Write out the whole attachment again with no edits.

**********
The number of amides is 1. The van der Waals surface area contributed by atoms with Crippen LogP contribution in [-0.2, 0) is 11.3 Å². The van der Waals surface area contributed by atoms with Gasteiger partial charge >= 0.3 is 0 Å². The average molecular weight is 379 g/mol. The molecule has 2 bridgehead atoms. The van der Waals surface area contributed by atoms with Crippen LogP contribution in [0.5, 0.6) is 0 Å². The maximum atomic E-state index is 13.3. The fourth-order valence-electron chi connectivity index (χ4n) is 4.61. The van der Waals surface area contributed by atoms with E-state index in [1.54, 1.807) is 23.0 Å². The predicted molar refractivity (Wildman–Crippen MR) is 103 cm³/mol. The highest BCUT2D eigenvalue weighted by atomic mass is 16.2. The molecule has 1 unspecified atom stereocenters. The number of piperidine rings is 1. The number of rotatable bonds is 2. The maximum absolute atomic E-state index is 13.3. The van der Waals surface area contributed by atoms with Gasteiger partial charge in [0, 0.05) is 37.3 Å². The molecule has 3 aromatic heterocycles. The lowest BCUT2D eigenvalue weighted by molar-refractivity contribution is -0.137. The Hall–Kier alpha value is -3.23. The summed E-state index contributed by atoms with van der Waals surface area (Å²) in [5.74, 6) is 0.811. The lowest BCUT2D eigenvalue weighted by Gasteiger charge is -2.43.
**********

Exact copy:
The number of amides is 1. The van der Waals surface area contributed by atoms with Crippen LogP contribution in [-0.2, 0) is 11.3 Å². The van der Waals surface area contributed by atoms with Gasteiger partial charge >= 0.3 is 0 Å². The average molecular weight is 379 g/mol. The molecule has 2 bridgehead atoms. The van der Waals surface area contributed by atoms with Crippen LogP contribution in [0.5, 0.6) is 0 Å². The maximum atomic E-state index is 13.3. The fourth-order valence-electron chi connectivity index (χ4n) is 4.61. The van der Waals surface area contributed by atoms with E-state index in [1.54, 1.807) is 23.0 Å². The predicted molar refractivity (Wildman–Crippen MR) is 103 cm³/mol. The highest BCUT2D eigenvalue weighted by atomic mass is 16.2. The molecule has 1 unspecified atom stereocenters. The number of piperidine rings is 1. The number of rotatable bonds is 2. The maximum absolute atomic E-state index is 13.3. The van der Waals surface area contributed by atoms with Gasteiger partial charge in [0, 0.05) is 37.3 Å². The molecule has 3 aromatic heterocycles. The lowest BCUT2D eigenvalue weighted by molar-refractivity contribution is -0.137. The Hall–Kier alpha value is -3.23. The summed E-state index contributed by atoms with van der Waals surface area (Å²) in [5.74, 6) is 0.811. The lowest BCUT2D eigenvalue weighted by Gasteiger charge is -2.43.